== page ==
Iraq bought 36 metric tons of gold this month valued at about $1.56 billion in the largest purchase by a nation in three years.
The Central Bank of Iraq acquired the metal to help stabilize the Iraqi dinar against foreign currencies, it said in an e-mailed statement. The country held about 29.8 tons of bullion as of August, according to data on the International Monetary Fund’s website. The latest addition was the biggest since Mexico bought 78.5 tons in March 2011.
While nations purchased about 544 tons in 2012 in the largest accumulation in about five decades, acquisitions slowed to 369 tons last year, according to the London-based World Gold Council. Countries will continue buying amounts in the “hundreds” of tons, the producer-funded council said in February. Bullion prices rebounded 9.2 percent since December, after slumping the most since 1981 last year as demand for a store of value waned.
“Gold is quite attractive to central bankers,” Mark O’Byrne, a director in Dublin at brokerage GoldCore Ltd., which has more than $200 million in bullion under management, said today by phone. “They see it as an important asset diversification and a safe-haven element within foreign-exchange reserves.”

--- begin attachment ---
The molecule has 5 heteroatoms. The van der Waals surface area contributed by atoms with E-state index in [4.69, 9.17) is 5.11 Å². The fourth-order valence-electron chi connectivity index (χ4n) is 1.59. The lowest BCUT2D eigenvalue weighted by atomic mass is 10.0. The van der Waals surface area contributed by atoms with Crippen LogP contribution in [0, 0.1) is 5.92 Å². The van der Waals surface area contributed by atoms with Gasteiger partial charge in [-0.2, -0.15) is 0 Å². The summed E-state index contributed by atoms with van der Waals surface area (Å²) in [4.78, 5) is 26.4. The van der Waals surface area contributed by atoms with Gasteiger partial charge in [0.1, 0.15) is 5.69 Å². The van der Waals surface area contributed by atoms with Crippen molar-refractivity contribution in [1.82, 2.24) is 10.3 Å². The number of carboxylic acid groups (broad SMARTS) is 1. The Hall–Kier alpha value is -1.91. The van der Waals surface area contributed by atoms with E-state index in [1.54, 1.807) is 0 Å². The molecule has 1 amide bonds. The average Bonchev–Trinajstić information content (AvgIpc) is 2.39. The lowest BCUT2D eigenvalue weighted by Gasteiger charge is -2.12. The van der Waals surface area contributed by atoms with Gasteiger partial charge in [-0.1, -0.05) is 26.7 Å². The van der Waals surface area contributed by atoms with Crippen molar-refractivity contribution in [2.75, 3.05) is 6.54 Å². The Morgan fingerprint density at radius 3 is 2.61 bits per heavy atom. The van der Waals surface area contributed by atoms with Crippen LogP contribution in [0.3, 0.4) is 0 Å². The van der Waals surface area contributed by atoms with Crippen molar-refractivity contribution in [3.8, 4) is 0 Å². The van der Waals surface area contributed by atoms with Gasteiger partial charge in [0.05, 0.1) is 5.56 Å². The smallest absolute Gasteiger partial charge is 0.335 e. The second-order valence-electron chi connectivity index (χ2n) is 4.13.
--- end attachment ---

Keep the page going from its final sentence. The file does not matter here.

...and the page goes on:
Content is for general information purposes only. It is not investment advice or a solution to buy or sell securities. Opinions are the authors; not necessarily that of OANDA Business Information & Services, Inc. or any of its affiliates, subsidiaries, officers or directors. If you would like to reproduce or redistribute any of the content found on MarketPulse, an award winning forex, commodities and global indices analysis and news site service produced by OANDA Business Information & Services, Inc., please access the RSS feed or contact us at email@example.com. Visit https://www.marketpulse.com/ to find out more about the beat of the global markets. © 2023 OANDA Business Information & Services Inc.